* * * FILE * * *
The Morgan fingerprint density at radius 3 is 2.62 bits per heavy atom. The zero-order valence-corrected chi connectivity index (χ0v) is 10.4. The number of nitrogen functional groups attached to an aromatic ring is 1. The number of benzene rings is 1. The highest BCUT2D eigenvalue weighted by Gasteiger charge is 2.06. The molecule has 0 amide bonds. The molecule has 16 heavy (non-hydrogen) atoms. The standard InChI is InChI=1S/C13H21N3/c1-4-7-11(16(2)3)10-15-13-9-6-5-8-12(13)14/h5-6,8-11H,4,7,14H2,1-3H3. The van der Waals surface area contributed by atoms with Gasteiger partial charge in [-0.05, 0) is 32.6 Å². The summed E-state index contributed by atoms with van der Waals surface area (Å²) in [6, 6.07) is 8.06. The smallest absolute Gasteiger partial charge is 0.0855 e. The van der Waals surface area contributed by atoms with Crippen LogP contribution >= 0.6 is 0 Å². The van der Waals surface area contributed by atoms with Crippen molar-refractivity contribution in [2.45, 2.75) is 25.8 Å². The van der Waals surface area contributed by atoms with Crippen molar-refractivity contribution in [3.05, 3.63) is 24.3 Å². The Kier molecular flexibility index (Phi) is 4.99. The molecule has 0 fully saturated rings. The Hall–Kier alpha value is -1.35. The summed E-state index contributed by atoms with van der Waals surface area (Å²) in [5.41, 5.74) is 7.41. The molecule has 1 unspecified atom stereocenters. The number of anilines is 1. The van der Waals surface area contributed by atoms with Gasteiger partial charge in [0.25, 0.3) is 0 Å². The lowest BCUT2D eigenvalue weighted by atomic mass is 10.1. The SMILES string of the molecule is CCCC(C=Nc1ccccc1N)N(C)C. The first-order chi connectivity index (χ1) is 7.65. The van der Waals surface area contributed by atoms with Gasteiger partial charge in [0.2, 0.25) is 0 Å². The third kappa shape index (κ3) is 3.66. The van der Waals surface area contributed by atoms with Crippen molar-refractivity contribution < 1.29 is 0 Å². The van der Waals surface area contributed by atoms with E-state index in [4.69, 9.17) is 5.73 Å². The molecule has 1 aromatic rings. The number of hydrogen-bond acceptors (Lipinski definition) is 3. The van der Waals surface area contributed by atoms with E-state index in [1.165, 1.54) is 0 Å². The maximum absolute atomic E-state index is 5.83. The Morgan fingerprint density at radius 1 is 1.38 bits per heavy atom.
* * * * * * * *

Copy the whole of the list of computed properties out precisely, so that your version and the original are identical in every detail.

The Morgan fingerprint density at radius 3 is 2.62 bits per heavy atom. The zero-order valence-corrected chi connectivity index (χ0v) is 10.4. The number of nitrogen functional groups attached to an aromatic ring is 1. The number of benzene rings is 1. The highest BCUT2D eigenvalue weighted by Gasteiger charge is 2.06. The molecule has 0 amide bonds. The molecule has 16 heavy (non-hydrogen) atoms. The standard InChI is InChI=1S/C13H21N3/c1-4-7-11(16(2)3)10-15-13-9-6-5-8-12(13)14/h5-6,8-11H,4,7,14H2,1-3H3. The van der Waals surface area contributed by atoms with Gasteiger partial charge in [-0.05, 0) is 32.6 Å². The summed E-state index contributed by atoms with van der Waals surface area (Å²) in [6, 6.07) is 8.06. The smallest absolute Gasteiger partial charge is 0.0855 e. The van der Waals surface area contributed by atoms with Crippen LogP contribution >= 0.6 is 0 Å². The van der Waals surface area contributed by atoms with Crippen molar-refractivity contribution in [2.45, 2.75) is 25.8 Å². The van der Waals surface area contributed by atoms with Crippen molar-refractivity contribution in [3.05, 3.63) is 24.3 Å². The Kier molecular flexibility index (Phi) is 4.99. The molecule has 0 fully saturated rings. The Hall–Kier alpha value is -1.35. The summed E-state index contributed by atoms with van der Waals surface area (Å²) in [5.41, 5.74) is 7.41. The molecule has 1 unspecified atom stereocenters. The number of anilines is 1. The van der Waals surface area contributed by atoms with Gasteiger partial charge in [0.25, 0.3) is 0 Å². The lowest BCUT2D eigenvalue weighted by atomic mass is 10.1. The SMILES string of the molecule is CCCC(C=Nc1ccccc1N)N(C)C. The first-order chi connectivity index (χ1) is 7.65. The van der Waals surface area contributed by atoms with Gasteiger partial charge in [0.2, 0.25) is 0 Å². The third kappa shape index (κ3) is 3.66. The van der Waals surface area contributed by atoms with Crippen molar-refractivity contribution < 1.29 is 0 Å². The van der Waals surface area contributed by atoms with E-state index in [4.69, 9.17) is 5.73 Å². The molecule has 1 aromatic rings. The number of hydrogen-bond acceptors (Lipinski definition) is 3. The van der Waals surface area contributed by atoms with E-state index in [1.165, 1.54) is 0 Å². The maximum absolute atomic E-state index is 5.83. The Morgan fingerprint density at radius 1 is 1.38 bits per heavy atom.